Senate rejects Democrats’ effort to repeal SALT deduction rules

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The Senate rejected a Democratic proposal that sought to give states leeway to help residents avoid the $10,000 limit on deductions for state and local tax payments.

The 43-52 vote Wednesday is a loss for Democrats who have been trying to chip away at the 2017 Republican tax-cut law that limited the federal deduction for state and local taxes, or SALT, to $10,000. The deduction has been especially valuable to people in high-tax states, including New York, New Jersey and California.

The resolution, S.J.Res. 50, aimed to repeal Treasury Department regulations that prohibited high-tax states from creating charitable funds where residents could contribute their state tax payments, effectively bypassing the SALT limit.

The regulations also limit tax breaks available to donors for private school tuition funds popular in many Republican-led states. Democrats had hoped that would persuade some members of the GOP to back their bill.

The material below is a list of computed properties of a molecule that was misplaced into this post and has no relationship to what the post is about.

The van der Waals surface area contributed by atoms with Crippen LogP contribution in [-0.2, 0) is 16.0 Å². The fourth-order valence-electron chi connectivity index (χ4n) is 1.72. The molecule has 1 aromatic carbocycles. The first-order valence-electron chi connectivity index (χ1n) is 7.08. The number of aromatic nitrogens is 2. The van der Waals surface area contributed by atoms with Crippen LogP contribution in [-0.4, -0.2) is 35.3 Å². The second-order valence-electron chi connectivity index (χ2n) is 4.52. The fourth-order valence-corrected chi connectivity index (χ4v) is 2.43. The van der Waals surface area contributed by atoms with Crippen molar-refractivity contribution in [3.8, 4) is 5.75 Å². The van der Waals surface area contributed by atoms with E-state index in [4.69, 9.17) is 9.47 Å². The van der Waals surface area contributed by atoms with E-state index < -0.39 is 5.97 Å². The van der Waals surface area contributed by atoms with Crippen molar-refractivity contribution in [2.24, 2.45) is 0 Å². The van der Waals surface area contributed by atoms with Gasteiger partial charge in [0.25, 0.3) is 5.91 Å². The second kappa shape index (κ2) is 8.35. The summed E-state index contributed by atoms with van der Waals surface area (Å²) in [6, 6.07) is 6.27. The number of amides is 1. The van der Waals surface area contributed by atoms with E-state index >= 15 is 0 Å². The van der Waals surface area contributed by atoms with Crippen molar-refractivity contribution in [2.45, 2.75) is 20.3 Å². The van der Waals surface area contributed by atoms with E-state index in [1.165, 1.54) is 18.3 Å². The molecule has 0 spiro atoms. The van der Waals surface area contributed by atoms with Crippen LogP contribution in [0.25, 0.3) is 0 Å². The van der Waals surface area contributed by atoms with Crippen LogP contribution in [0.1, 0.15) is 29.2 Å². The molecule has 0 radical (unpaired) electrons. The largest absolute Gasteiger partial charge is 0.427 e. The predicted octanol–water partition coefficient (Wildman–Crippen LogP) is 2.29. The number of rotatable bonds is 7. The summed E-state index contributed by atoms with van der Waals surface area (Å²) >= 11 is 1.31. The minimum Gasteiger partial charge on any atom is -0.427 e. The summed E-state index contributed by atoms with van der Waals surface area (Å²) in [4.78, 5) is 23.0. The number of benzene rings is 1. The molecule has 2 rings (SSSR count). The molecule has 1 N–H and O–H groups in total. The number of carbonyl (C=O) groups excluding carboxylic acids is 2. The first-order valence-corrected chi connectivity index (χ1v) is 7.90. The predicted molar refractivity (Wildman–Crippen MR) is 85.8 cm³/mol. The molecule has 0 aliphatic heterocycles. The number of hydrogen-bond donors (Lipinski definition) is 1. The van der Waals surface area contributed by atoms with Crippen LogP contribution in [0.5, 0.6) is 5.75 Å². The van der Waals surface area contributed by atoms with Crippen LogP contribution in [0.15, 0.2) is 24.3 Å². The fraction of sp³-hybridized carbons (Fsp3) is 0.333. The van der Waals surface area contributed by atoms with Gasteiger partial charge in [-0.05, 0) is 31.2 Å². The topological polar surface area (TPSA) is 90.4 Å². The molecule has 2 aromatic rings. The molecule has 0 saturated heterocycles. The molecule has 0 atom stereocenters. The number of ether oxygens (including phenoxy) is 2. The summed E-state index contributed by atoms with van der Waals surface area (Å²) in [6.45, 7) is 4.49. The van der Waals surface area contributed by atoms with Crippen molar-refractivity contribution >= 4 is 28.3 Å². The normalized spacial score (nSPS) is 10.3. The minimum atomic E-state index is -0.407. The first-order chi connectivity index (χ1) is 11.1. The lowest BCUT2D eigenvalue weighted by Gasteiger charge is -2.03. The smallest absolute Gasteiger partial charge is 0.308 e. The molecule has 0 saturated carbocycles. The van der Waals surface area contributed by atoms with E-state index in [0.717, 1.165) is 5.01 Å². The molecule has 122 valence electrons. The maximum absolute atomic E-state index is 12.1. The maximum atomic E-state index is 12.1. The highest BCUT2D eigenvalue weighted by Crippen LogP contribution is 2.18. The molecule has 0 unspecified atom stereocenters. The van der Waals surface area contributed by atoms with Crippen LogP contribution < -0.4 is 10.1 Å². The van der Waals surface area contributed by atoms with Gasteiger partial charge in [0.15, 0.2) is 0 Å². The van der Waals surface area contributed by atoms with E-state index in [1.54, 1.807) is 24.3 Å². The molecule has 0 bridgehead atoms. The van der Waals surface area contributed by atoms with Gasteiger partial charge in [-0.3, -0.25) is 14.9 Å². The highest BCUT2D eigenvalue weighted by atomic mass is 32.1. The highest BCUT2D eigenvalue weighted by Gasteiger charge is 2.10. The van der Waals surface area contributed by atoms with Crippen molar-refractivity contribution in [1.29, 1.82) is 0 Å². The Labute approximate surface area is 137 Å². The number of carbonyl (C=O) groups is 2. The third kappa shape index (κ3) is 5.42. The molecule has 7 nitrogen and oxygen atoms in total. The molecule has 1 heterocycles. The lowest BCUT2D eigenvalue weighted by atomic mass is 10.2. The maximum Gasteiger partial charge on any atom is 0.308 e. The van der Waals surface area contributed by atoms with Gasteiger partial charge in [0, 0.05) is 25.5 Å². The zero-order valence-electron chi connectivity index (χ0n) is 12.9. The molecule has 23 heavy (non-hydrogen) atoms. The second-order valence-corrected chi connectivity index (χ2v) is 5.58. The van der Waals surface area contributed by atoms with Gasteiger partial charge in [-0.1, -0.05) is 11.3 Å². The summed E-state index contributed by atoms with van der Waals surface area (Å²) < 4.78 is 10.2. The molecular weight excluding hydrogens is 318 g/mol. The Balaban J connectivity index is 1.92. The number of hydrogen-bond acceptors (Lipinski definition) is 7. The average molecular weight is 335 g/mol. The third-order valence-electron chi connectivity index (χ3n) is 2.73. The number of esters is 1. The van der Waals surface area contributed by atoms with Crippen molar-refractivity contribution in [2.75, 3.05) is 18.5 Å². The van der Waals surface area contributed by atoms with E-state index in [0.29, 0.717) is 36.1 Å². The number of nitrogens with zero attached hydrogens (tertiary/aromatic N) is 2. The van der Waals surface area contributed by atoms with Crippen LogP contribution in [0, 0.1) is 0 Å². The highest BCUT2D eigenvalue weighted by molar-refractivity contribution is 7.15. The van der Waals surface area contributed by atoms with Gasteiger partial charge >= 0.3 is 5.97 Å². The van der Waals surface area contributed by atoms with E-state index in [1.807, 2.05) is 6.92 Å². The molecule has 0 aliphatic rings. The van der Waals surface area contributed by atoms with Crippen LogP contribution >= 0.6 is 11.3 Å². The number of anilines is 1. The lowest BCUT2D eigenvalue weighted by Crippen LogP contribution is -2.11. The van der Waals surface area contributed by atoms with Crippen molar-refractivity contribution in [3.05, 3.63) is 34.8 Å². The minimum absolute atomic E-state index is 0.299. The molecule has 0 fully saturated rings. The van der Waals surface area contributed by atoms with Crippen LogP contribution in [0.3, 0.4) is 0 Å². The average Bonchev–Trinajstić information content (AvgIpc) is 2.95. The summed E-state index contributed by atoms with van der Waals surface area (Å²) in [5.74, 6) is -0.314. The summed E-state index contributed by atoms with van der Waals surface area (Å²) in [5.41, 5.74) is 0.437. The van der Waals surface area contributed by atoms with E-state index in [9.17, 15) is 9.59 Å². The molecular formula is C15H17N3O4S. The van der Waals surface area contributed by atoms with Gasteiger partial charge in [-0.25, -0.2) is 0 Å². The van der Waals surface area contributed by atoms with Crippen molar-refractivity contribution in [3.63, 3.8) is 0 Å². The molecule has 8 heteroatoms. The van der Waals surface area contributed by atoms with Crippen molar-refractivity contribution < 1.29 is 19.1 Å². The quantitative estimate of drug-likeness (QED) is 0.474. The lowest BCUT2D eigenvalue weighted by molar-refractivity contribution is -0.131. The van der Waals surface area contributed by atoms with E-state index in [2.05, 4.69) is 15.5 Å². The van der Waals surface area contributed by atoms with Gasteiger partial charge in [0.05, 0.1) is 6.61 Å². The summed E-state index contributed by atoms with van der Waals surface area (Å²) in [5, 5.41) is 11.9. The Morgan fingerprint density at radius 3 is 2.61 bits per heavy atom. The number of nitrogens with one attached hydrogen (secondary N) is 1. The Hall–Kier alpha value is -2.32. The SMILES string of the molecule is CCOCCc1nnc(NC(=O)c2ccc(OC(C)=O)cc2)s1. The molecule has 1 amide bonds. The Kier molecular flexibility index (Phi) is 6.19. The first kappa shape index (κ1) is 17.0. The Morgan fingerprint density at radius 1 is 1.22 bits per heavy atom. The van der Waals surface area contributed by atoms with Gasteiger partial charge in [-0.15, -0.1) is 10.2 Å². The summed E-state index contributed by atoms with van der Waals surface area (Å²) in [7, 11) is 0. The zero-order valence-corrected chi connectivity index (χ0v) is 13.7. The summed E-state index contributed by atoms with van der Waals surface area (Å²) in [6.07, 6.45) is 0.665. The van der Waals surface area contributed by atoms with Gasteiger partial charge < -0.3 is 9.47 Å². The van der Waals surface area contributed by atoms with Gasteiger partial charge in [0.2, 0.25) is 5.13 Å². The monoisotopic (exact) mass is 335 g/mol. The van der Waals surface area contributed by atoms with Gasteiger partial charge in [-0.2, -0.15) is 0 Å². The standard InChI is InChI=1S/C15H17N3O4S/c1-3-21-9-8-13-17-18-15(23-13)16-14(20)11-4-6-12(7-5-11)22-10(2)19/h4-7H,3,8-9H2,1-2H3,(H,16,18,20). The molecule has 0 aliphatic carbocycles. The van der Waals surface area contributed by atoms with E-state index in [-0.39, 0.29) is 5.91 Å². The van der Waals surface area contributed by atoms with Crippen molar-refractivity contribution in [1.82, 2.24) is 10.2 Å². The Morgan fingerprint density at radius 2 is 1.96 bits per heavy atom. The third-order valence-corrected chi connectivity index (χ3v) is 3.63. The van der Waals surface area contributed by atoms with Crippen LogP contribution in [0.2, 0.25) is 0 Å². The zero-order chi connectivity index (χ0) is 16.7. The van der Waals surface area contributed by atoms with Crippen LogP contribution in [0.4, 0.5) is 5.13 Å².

Democrats have been attempting to repeal the deduction limit since it became law in 2017. The SALT write-off was previously unlimited.

Republicans have criticized Democrats’ desire to unwind part of the tax law in a way that would primarily benefit top earners. The Joint Committee on Taxation estimated that more than half of the benefit from a complete repeal of the cap would go to those earning at least $1 million a year.

At least one Senate Democrat said he agreed with the Republican opponents.

“The vast majority of the benefits of repealing the SALT cap would go to high-income Americans,” Michael Bennet, a Colorado Democrat, said in a speech on the Senate floor. “Repeal would be extremely costly, and for that same cost, we could advance much more worthy efforts to help working and middle-class families all over the country.”

The Democratic-led House is working on legislation to raise the $10,000 cap or repeal it entirely, but members have yet to agree on how much more generous to make the tax break. The House Ways and Means Committee plans to consider legislation this year, but any bill would almost certainly be blocked in the Senate.

Laura Davison
Bloomberg News
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